I have an open mind on this and never really seen any authorative collection of knowledge that proves it one way or another. Seems to depend a bit on where one looks. But as has been said, as far as aviation is concerned, is well proven in air that freewheeling props of the aviation type have more drag than those not freewheeling. As said by others it possibly depends on the boat, prop and drive - especially when you see so many sail boats with big elliptical bladed "power boat" type props.
But it is not something that I have concerned myself over much in respect to our own boat. We have a 3 blade
18" diameter high aspect ratio prop (on shaft, not saildrive) so the blades are no bigger than a man's hand with an inch or two of wrist attached. The worst I can imaging is that the drag, when locked, is something of the order of being similar to as if 3 men
on board took to dragging one hand each through the water as we sailed along. Not something I would panic about on a cruising boat from a performance point of view - we have no rule
on board about not dragging hands in the water
What has impressed me is just how hard it is to turn our prop by hand and if it is freewheeled it sure absorbs enough energy to get a fair speed up so quite a lot of work being done. Note, this is for a shaft drive.
While I have on a few short occasions tried watching the log comparing with the prop freewheeling and when it is locked, any advantage one way or another was lost in the "noise" of speed fluctuations from waves, wind
velocity changes, etc so I quickly lost interest. Might be different if just ghosting along in little wind
and flat sea and tried the same test, but that is when you use the engine anyway; Is it not?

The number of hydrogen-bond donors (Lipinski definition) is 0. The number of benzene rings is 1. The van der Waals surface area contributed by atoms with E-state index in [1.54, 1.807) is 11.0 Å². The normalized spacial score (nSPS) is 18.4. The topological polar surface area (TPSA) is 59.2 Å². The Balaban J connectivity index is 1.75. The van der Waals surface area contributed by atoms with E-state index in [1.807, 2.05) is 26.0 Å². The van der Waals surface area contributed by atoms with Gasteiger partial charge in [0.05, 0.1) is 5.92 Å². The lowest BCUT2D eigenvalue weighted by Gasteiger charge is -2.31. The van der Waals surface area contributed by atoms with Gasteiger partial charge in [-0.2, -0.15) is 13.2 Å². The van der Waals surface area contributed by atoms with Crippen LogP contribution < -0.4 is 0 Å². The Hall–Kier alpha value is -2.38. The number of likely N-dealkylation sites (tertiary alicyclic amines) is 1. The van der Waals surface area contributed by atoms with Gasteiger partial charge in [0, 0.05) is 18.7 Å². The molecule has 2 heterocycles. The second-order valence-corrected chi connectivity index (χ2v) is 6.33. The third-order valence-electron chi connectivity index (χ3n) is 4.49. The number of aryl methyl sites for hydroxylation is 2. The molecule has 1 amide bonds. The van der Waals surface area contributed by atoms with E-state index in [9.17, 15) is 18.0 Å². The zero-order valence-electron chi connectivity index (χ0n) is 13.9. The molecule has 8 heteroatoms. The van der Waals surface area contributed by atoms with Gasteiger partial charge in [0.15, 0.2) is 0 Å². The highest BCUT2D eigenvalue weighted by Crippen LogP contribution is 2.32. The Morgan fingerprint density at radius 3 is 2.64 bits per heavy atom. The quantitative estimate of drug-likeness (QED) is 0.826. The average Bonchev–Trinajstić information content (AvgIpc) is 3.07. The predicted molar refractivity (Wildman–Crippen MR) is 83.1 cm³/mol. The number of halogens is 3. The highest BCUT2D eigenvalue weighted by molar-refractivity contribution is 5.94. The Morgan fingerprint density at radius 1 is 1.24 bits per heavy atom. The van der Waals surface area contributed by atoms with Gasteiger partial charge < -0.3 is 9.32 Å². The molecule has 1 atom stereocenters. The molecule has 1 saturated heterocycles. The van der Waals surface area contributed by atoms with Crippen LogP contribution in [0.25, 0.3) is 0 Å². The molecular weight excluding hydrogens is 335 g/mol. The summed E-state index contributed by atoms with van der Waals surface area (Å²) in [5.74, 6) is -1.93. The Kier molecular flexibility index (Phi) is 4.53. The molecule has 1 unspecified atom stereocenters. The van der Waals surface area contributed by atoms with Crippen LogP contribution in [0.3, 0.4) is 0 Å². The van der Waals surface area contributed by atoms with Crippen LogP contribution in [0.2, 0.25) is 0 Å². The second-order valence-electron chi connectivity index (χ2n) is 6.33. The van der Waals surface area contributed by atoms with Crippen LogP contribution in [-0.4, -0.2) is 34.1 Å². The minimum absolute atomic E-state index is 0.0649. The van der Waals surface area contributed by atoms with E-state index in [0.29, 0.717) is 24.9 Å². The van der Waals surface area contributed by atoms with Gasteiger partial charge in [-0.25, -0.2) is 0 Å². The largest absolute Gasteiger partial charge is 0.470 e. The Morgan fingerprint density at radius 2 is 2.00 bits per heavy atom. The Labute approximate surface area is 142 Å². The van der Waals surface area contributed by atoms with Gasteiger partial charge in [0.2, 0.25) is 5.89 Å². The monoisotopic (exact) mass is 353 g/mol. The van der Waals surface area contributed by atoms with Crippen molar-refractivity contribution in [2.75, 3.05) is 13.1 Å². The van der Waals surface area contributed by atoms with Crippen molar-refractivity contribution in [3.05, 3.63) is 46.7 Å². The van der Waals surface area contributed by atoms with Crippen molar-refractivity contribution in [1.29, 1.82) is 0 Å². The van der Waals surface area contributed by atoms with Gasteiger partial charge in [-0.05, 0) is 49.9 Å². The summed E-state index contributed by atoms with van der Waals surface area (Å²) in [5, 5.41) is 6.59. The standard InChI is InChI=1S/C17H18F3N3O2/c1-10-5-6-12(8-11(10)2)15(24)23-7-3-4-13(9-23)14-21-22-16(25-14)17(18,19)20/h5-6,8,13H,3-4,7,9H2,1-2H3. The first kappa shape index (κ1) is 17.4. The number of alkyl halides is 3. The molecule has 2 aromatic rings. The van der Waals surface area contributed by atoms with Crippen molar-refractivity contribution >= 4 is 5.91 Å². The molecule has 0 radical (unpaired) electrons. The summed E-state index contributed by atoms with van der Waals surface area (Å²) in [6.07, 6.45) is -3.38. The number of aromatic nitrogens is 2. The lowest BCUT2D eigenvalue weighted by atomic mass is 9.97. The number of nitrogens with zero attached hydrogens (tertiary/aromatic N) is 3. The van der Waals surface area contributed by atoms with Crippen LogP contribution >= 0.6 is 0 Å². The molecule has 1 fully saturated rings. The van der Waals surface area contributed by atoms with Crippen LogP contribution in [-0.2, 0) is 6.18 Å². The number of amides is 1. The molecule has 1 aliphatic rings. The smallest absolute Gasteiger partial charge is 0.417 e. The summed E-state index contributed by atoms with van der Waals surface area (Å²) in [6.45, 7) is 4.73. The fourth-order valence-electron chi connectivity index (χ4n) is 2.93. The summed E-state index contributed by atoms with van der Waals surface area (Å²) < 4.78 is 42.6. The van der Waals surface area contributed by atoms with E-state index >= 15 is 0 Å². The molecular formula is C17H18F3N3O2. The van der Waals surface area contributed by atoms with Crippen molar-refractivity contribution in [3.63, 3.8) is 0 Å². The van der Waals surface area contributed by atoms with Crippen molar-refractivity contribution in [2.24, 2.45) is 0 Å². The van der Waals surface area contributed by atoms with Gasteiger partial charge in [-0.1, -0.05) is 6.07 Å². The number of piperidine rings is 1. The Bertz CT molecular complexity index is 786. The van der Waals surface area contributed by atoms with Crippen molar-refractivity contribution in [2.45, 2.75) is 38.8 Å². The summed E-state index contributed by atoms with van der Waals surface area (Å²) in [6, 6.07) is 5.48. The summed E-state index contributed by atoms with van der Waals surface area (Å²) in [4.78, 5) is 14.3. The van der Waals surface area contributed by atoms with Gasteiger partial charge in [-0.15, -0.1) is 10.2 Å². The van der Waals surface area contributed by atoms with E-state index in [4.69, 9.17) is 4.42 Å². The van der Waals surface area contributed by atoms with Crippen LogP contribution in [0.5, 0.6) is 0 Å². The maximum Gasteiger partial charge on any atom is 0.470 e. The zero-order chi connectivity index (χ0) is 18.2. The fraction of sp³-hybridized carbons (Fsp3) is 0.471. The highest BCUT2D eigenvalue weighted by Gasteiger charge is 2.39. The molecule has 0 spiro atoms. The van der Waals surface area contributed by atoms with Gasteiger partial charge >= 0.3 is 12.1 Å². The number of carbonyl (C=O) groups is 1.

Which leads to we lock it with the gearbox
just because of the noise
if it freewheels (probably worse on a metal boat especially as we have hard bearings for lifetime reasons on the prop shaft) even though the engine/box manual says to sail with the box in neutral.
I checked this out and was informally told is really no problem locking our box (is a cone clutch
type box) manual really just cos people don't know how to sort out the box jamming in reverse on the clutch
cones. (Note my comment on that applies ONLY to my gearbox
and to me, and I ain't telling you what that is in case yours goes wrong and I get the blame
- ask your own gearbox's manufacturer or representatives whose advice should be followed in my view).
So there you go, all those words and no real answer from me
. Think it must get down to try it for yourself on yer own boat and work from that. And if wanting to lock the prop with the gearbox, follow the manual's advice or that of the manufacturer.
Err, actually there is in my opinion a real answer, if one has reason to need to be concerned about prop drag, it would seem sensible to fit one that feathers, folds or otherwise makes itself low draggy when sailing rather than losing sleep over the lock or don't lock debate. That at much higher capital and maintenance costs of course and that might give rise to an alternative reason for lost sleep